J RESIDENCE LANDSCAPE DESIGN BY TROP : TERRAINS + OPEN SPACE SEES THE SITE BOUNDARY AS AN OPPORTUNITY FOR INTEGRATION, ALLOWING FOR SUN TO SNEAK IN AND WIND TO BLOW THROUGH
Private gardens are unlike public parks or other kinds of landscapes as they are a place that the same people wake up to everyday and spend their private lives in. The purpose is indifferent from designing a home, as private gardens also shape the owner’s lifestyle while reflecting their personality and individual tastes.
Adjacent to a private golf course in Bangkok, the site of J Residence was already surrounded by pleasant scenery and, with the advantage of the background in terms of the view, the garden therefore plays the role of a foreground leading to the outside scene. “In making this role perfect,” described TROP : terrains + open space, a Bangkok-based landscape architecture design studio led by Pok Kobkongsanti, “the most important aspect was to blur the borderline, so instead of seeing the site boundary as a separation it was designed as an integration.”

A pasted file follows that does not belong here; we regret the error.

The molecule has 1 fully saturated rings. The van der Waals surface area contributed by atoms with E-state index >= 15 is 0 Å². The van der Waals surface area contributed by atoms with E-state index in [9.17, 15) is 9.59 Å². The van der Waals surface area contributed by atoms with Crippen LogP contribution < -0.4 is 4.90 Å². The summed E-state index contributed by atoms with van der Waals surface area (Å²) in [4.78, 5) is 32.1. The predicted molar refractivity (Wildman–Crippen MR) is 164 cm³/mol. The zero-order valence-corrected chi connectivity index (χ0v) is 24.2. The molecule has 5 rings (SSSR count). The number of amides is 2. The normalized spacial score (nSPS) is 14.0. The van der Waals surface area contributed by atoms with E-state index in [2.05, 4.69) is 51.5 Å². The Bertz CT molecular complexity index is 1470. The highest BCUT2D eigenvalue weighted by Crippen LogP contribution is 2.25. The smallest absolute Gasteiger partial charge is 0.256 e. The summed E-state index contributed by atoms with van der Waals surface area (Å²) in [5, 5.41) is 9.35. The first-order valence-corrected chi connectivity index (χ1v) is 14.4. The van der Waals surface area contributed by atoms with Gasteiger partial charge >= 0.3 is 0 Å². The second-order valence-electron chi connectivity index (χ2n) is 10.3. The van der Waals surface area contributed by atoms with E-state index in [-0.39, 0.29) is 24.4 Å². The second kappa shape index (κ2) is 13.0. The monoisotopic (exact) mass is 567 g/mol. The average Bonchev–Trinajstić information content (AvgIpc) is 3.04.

The negative space of the site was divided into rooms with various functions of living spaces, according to the lifestyle of the owner who loves nature, collecting trees and peacefulness. The divided space establishes the zone of the arrival court as a welcoming area, with a transitional Zen terrace, main garden, backyard dining court, party lawn and shaded body and mind terrace while the second phase of the garden ballroom consists of different ambient details such as the tree gallery, great lawn, lawn terrace, orchard and main pavilion.
“Unlike western gardens, Thai gardens don’t function only as a picturesque view for looking and strolling,” furthered TROP. “Thai gardens are edible and, since ancient times, we have planted what we want to eat in our homes. In Thai, this is referred to as a “Pak Suan Krua” or “kitchen garden,” a concept which commonly looks like a combination of some messy groups of herbs but, in J Residence, brings about a neatly designed garden reflective of the designer’s own style.
The garden therefore functions in many ways as an extension of the house, as if more rooms were brought into the design, simply separated by concrete walls and ceilings that allow for sunlight to sneak in while the partitions refrain from blocking the wind from flowing through.